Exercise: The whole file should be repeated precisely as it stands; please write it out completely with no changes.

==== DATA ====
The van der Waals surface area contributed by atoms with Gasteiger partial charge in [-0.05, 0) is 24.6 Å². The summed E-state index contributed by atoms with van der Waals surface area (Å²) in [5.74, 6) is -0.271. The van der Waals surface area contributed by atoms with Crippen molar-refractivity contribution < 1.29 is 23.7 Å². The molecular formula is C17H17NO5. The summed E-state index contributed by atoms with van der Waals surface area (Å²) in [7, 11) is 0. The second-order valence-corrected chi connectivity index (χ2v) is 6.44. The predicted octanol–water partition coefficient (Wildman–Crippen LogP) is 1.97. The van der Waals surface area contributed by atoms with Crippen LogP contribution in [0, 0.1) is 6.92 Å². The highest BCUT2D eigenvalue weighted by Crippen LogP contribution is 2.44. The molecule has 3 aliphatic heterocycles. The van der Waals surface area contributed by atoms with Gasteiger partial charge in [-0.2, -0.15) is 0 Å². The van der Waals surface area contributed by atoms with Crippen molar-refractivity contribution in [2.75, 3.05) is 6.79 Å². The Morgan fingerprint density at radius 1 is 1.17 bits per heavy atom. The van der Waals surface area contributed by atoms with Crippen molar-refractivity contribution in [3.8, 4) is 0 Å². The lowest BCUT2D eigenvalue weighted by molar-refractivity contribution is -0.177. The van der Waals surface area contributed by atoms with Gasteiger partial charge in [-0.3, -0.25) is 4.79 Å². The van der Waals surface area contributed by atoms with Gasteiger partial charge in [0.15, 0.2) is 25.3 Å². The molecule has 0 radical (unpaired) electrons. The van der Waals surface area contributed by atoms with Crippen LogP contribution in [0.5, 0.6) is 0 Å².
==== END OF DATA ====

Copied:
The van der Waals surface area contributed by atoms with Gasteiger partial charge in [-0.05, 0) is 24.6 Å². The summed E-state index contributed by atoms with van der Waals surface area (Å²) in [5.74, 6) is -0.271. The van der Waals surface area contributed by atoms with Crippen molar-refractivity contribution < 1.29 is 23.7 Å². The molecular formula is C17H17NO5. The summed E-state index contributed by atoms with van der Waals surface area (Å²) in [7, 11) is 0. The second-order valence-corrected chi connectivity index (χ2v) is 6.44. The predicted octanol–water partition coefficient (Wildman–Crippen LogP) is 1.97. The van der Waals surface area contributed by atoms with Crippen LogP contribution in [0, 0.1) is 6.92 Å². The highest BCUT2D eigenvalue weighted by Crippen LogP contribution is 2.44. The molecule has 3 aliphatic heterocycles. The van der Waals surface area contributed by atoms with Gasteiger partial charge in [-0.2, -0.15) is 0 Å². The van der Waals surface area contributed by atoms with Crippen molar-refractivity contribution in [2.75, 3.05) is 6.79 Å². The Morgan fingerprint density at radius 1 is 1.17 bits per heavy atom. The van der Waals surface area contributed by atoms with Crippen molar-refractivity contribution in [3.8, 4) is 0 Å². The lowest BCUT2D eigenvalue weighted by molar-refractivity contribution is -0.177. The van der Waals surface area contributed by atoms with Gasteiger partial charge in [-0.3, -0.25) is 4.79 Å². The van der Waals surface area contributed by atoms with Gasteiger partial charge in [0.15, 0.2) is 25.3 Å². The molecule has 0 radical (unpaired) electrons. The van der Waals surface area contributed by atoms with Crippen LogP contribution in [0.5, 0.6) is 0 Å².